Are you concerned about your child’s self esteem? You shouldn’t be… and here’s why…
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For years we’ve been told that our children have a fragile, but incredibly valuable sense of self-esteem, and that if we aren’t careful, we could damage it beyond repair. As a result many attempts have been made in educational theories, parenting philosophies, and other areas, to bolster and build up a child’s sense of self worth.
Some of the tactics that have been tried in this social experiment are…1 Contests and sports where “everybody is a winner.” Everyone gets a trophy, even if they never won a game, scored a goal, or even played in a game. In my thinking, the only thing that approach accomplishes is to convince our kids that they don’t have to work hard to accomplish anything, it will all be handed to them just for participating.
2 Teachers are afraid to fail kids who are not achieving the level of academic proficiency needed in order to advance to the next subject. So amazingly, children are getting into high school without even being able to read and comprehend what they read. What’s that accomplishing besides the dumbing down of society? 3 Kids are told, “You can be whatever you want to be,” which is clearly untrue. Each of us is wired, designed, and gifted differently. No matter how much my 13 year old son wants to play basketball like LeBron James, he’s never going to because he doesn’t have the height or the athletic skill for it.
Let me ask you, how would you say this “protect their fragile self esteem” approach has been working?
In my view, it’s been a disaster. The generation of children who are moving into adulthood at this time are some of the most self-centered, “the world owes me” minded individuals I’ve ever met. Of course, there are exceptions, but overall, I believe my statement is true.
Low self esteem is NOT your child’s problem, pride is. . Ninety percent of people in the world don’t struggle with thinking too little of themselves, they struggle with the exact opposite – thinking too highly of
themselves. Jesus was very clear on this…
Mark 7:21-23 “What comes out of a person is what defiles him. For from within, out of the heart of man, come evil thoughts, sexual immorality, theft, murder, adultery, coveting, wickedness, deceit, sensuality, envy, slander, pride, foolishness. All these evil things come from within, and they defile a person.”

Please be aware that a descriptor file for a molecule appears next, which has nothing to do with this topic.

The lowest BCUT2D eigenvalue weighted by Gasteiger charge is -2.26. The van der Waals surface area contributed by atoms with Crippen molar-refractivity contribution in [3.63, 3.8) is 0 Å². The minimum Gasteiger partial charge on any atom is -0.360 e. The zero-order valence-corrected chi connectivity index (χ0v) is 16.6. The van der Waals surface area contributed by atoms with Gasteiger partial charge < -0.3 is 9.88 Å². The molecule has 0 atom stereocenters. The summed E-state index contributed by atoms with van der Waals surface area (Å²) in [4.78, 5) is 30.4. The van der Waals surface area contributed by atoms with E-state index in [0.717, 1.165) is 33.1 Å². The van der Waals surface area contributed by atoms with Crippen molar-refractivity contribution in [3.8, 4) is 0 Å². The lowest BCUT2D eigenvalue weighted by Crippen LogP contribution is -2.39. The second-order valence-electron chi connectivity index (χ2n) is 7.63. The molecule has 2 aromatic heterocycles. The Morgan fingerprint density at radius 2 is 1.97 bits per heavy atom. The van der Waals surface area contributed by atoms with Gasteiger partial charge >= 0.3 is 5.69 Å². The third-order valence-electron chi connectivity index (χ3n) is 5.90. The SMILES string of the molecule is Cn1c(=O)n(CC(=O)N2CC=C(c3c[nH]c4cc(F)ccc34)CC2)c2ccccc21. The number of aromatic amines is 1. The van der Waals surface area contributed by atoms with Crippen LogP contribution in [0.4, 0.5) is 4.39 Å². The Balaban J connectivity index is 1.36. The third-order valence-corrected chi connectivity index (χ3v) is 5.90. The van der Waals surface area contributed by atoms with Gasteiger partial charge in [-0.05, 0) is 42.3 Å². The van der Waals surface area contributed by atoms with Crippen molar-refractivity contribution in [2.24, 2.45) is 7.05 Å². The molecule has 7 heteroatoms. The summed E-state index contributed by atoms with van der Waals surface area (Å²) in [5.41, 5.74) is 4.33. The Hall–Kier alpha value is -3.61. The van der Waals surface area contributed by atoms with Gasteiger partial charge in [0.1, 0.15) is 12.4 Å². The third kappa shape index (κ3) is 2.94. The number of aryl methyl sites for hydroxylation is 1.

So what am I suggesting, that we beat down our kids, tell them what rotten, no-good sinners they are, and make sure they feel absolutely terrible about themselves?
What I’m about to say here is going to go against most of what you’ve been taught for most of your life, so get ready for your gears to be stripped.
Our children need to have a right, truth-based perspective about who they are. The Apostle Paul says it this way…
Romans 12:3 – For by the grace given to me I say to everyone among you not to think of himself more highly than he ought to think, but to think with sober judgment, each according to the measure of faith that God has assigned.
What Paul is saying is this…
1 – We, and our children, don’t need a pep talk to tell us how great we are. What we need is a dose of reality that enables us to see how pitiful and needy we are without the grace of God. Notice Paul’s language… he says we’re to think about ourselves with “sober” judgment. In other words, we are not to be like a drunkard who can’t see the world or himself clearly. As believers in Christ, we can’t continue to drink the wine of
self-esteem and fall into the drunken stupor of thinking we are the best thing going. We, and our children, need to understand that we are sinners.
I know that sounds pretty depressing, and it would be if not for the grace of God. Notice the last part of what Paul said…
“think with sober judgment, each according to the measure of faith God has assigned.”
Paul is telling us that God has been gracious to provide us the opportunity to have faith in Jesus, and that changes everything. When we place our entire trust in Jesus Christ, all of our sinful shame and inner rot,
is laid on the cross with Jesus. He takes our sinful being and in exchange, He gives us His holy, righteous self. We are acceptable before God, not because we are something special, but because Jesus did something special for us. At the end of this life, every Christian, from Billy Graham to the most unknown, believing person on the planet, will ride into eternity on the coat-tails of Jesus.
So, we, and our children, need to know…
- We are sinners in need of a Savior.
- Because God is love, He has given us a Savior – Jesus Christ.
- Any good that comes of our lives, Jesus does.
The result of knowing these two truths is a humble, God-fearing, people-loving individual who is able to learn and apply things like self-control, consideration, and service to others.
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